Exercise buddies against cancer study
The benefits of peer-supported exercise regimes for survivors of breast, colon and prostate cancer are being studied by University of Queensland researchers.
More than one million Australians are cancer survivors, living with a high risk of disease recurrence, and in some cases a reduced functional capacity and poor quality of life.
UQ researchers are looking for participants who have had prostate, breast and/or colorectal cancer, are at least one month post-surgery/radiation/chemotherapy, and are not anticipating undergoing further treatment.
Exercise physiologist and PhD Candidate Ms Chloe Salisbury from UQ’s School of Human Movement and Nutrition Sciences said that participants would be provided with a period of supervised training before embarking on a one year exercise regime.
“We hope to prove that cancer survivors who exercise with a buddy will maintain their regime more than those who exercise alone,” Ms Salisbury said.
With the expected lifetime economic cost of cancer to the healthcare system estimated at $1 million per case, there is an urgent need to reduce the increasing burden of the disease.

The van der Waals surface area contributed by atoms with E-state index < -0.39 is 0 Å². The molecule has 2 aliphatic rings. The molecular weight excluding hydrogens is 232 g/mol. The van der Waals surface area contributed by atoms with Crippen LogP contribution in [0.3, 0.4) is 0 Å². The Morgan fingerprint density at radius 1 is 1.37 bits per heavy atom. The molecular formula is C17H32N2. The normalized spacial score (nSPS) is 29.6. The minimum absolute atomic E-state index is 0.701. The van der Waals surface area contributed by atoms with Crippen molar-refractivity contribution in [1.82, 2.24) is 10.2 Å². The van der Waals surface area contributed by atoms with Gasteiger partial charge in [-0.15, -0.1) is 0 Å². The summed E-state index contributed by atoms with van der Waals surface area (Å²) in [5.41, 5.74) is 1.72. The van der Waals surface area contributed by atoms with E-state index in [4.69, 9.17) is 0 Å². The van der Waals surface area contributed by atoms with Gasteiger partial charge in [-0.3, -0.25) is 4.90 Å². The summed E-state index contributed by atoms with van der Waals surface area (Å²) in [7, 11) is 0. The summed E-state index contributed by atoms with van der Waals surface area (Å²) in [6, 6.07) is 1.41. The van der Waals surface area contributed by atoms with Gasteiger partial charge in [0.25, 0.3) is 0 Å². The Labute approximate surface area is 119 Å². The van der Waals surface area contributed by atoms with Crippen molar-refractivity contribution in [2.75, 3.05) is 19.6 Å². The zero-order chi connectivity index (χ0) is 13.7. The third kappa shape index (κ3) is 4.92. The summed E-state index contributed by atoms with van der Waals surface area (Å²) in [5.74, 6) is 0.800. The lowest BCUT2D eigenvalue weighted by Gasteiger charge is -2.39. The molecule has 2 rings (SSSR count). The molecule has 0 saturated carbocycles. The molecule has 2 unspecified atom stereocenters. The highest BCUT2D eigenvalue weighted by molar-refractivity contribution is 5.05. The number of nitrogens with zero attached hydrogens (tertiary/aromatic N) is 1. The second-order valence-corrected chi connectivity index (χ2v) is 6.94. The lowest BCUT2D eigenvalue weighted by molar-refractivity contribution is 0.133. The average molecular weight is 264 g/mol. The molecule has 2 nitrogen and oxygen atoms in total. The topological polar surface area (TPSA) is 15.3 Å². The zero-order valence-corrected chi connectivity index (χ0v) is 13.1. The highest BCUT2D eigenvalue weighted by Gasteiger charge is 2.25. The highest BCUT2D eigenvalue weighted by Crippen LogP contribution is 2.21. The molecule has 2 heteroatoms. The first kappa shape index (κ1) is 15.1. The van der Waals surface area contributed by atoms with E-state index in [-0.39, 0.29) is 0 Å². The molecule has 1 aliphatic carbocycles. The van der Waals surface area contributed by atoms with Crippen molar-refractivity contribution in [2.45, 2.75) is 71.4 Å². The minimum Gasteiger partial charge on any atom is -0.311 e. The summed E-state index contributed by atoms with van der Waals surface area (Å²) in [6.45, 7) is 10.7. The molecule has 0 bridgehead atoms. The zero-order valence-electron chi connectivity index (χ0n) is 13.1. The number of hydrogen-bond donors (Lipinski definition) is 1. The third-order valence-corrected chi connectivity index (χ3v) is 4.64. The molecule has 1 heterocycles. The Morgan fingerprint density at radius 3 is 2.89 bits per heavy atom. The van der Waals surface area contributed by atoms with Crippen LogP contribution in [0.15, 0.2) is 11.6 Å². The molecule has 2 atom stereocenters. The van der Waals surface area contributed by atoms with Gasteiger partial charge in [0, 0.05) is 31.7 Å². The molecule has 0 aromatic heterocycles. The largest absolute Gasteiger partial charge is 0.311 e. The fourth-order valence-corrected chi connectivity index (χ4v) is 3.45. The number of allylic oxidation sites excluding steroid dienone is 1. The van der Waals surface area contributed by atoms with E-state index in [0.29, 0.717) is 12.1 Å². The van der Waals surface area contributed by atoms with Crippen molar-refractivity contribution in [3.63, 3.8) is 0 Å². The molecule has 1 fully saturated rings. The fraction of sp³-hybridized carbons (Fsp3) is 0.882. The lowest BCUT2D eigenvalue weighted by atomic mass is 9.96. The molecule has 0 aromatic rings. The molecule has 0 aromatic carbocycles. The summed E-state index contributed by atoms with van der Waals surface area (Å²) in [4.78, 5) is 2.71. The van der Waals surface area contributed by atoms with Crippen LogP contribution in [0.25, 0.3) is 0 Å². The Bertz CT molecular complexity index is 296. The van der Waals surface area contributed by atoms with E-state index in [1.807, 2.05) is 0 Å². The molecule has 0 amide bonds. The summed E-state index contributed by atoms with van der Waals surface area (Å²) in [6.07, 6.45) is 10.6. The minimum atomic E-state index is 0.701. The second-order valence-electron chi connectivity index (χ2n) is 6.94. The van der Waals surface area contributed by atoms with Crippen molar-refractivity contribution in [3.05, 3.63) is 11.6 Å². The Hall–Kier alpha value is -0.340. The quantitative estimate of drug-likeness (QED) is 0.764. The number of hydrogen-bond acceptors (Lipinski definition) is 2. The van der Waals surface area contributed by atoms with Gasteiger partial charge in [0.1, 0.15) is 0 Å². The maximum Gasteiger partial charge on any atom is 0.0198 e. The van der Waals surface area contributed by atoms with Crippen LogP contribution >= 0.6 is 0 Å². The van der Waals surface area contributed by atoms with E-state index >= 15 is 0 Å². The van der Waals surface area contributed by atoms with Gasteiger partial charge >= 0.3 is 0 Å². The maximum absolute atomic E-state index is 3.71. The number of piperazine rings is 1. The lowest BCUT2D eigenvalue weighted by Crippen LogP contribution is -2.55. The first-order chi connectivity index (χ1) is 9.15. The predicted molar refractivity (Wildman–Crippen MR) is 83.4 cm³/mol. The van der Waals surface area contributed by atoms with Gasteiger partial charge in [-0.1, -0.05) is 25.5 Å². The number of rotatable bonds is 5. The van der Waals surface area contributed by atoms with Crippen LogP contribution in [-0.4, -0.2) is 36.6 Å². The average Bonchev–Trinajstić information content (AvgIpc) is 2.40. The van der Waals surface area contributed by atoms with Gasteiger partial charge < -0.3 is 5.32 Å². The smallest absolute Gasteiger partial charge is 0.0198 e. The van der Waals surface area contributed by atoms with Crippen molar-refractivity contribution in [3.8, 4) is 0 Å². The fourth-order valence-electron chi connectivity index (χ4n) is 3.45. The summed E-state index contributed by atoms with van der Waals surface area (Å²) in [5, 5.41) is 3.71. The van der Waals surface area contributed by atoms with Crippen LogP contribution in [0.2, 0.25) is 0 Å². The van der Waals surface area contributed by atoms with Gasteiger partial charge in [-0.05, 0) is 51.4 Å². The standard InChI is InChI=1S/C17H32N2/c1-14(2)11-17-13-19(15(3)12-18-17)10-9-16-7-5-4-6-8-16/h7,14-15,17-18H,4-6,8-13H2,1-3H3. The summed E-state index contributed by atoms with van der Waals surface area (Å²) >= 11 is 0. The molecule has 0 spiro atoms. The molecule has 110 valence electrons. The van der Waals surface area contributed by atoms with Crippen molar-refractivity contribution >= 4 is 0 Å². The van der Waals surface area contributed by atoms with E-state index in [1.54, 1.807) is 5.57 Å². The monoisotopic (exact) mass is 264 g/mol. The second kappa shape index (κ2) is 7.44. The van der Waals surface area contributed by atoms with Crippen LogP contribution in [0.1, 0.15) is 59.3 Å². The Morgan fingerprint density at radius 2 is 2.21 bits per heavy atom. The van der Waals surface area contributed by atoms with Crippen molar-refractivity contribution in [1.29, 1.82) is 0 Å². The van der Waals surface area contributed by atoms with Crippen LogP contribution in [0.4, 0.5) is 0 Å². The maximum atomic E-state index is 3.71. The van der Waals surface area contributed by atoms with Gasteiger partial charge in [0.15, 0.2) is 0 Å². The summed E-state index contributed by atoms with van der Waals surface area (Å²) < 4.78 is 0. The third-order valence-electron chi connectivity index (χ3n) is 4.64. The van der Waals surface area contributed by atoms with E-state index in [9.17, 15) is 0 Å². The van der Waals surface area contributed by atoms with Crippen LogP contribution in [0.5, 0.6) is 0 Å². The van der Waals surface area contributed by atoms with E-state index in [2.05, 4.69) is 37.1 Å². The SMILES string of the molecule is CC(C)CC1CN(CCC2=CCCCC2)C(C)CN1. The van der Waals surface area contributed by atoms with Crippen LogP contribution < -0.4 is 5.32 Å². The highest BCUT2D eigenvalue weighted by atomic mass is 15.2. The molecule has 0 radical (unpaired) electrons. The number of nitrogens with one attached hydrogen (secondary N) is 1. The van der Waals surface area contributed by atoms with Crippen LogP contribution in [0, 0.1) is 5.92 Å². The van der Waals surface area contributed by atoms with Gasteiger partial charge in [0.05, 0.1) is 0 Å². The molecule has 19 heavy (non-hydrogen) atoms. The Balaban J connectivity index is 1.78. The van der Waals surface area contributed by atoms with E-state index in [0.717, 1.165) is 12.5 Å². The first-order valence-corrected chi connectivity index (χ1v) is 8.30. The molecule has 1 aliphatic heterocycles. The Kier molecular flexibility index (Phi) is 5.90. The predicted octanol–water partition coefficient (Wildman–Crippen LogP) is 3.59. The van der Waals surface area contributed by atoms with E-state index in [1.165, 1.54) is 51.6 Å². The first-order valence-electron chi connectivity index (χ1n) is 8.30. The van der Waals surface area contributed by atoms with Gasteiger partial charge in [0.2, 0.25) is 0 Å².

“Benefits of exercise for cancer survivors include improved cardio-respiratory fitness, body composition, psychological wellbeing and quality of life.
While there is evidence that regular exercise can significantly reduce the risk of cancer recurrence and improve quality of life for cancer survivors, Ms Salisbury said maintaining an exercise regime can be challenging.
Funded by a National Health Medical Research (NHMRC) grant, and conducted in conjunction with Cancer Council Queensland, the study will evaluate whether having peer support can help cancer survivors maintain regular exercise over a 12-month period.
“This study could provide a cost-effective approach to encouraging the uptake and maintenance of exercise for survivors as well as providing the subsequent health benefits.”
29 October 2018.